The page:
Bottom Line: However, when cohorts were substratified by stage, patients in the high-stage BS cohort appeared to have a survival advantage over high-stage BO patients.The survival advantage of high-stage BS patients is likely a statistical phenomenon.Such findings are important to shape future research and to improve our understanding of patients with multiple malignancies.

View Article: PubMed Central - PubMed

Affiliation: Department of Urology, New York Presbyterian Hospital, Weill Medical College of Cornell University, 525 East 68th Street, Starr 900, New York, NY 10021, USA.

ABSTRACT

Purpose: To date, no study has examined a population-based registry to determine the impact of multiple malignancies on survival of bladder cancer patients. Our experience suggests that bladder cancer patients with multiple malignancies may have relatively positive outcomes.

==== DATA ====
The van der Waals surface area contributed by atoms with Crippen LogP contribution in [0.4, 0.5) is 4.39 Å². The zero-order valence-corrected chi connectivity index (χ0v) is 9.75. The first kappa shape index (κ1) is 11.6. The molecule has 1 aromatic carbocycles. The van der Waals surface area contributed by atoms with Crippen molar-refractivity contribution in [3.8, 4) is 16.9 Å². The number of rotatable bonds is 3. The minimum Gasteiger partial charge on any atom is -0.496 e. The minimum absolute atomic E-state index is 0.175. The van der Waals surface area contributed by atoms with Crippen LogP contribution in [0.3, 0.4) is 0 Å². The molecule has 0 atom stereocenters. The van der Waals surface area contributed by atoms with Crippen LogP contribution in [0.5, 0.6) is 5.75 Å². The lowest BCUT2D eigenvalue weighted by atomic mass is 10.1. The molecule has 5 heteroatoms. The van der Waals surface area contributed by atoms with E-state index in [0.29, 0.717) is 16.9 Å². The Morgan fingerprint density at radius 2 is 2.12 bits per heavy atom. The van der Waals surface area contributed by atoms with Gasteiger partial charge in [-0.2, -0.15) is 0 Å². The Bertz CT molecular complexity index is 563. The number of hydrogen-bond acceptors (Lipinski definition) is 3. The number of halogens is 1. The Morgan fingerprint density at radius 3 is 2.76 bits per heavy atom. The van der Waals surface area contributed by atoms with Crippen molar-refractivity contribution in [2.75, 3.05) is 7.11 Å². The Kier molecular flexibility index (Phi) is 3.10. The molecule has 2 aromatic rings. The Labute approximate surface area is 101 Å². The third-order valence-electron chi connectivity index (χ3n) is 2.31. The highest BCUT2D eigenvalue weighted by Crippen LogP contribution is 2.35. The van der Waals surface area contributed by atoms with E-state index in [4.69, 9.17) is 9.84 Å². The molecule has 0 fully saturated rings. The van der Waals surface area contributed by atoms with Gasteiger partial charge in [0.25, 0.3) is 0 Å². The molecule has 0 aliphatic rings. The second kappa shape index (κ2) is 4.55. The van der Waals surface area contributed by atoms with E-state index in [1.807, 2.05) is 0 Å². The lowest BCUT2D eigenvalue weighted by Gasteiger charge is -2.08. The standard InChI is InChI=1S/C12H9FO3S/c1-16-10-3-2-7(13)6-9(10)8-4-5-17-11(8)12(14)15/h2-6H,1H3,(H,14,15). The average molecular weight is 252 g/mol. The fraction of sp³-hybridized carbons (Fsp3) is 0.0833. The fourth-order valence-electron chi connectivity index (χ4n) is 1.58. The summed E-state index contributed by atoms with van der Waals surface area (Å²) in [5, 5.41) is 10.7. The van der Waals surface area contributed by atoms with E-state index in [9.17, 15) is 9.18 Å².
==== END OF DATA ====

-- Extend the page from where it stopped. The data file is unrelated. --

Materials & methods: We utilized data from the Surveillance Epidemiology and End Results (SEERs) database to examine survival between patients with only bladder cancer (BO) and with bladder cancer and additional cancer(s) antecedent (AB), subsequent (BS), or antecedent and subsequent to bladder cancer (ABS).

Results: Analyses demonstrated diminished survival among AB and ABS cohorts. However, when cohorts were substratified by stage, patients in the high-stage BS cohort appeared to have a survival advantage over high-stage BO patients.

Conclusions: Bladder cancer patients with multiple malignancies have diminished survival. The survival advantage of high-stage BS patients is likely a statistical phenomenon. Such findings are important to shape future research and to improve our understanding of patients with multiple malignancies.

No MeSH data available.


Related in: MedlinePlus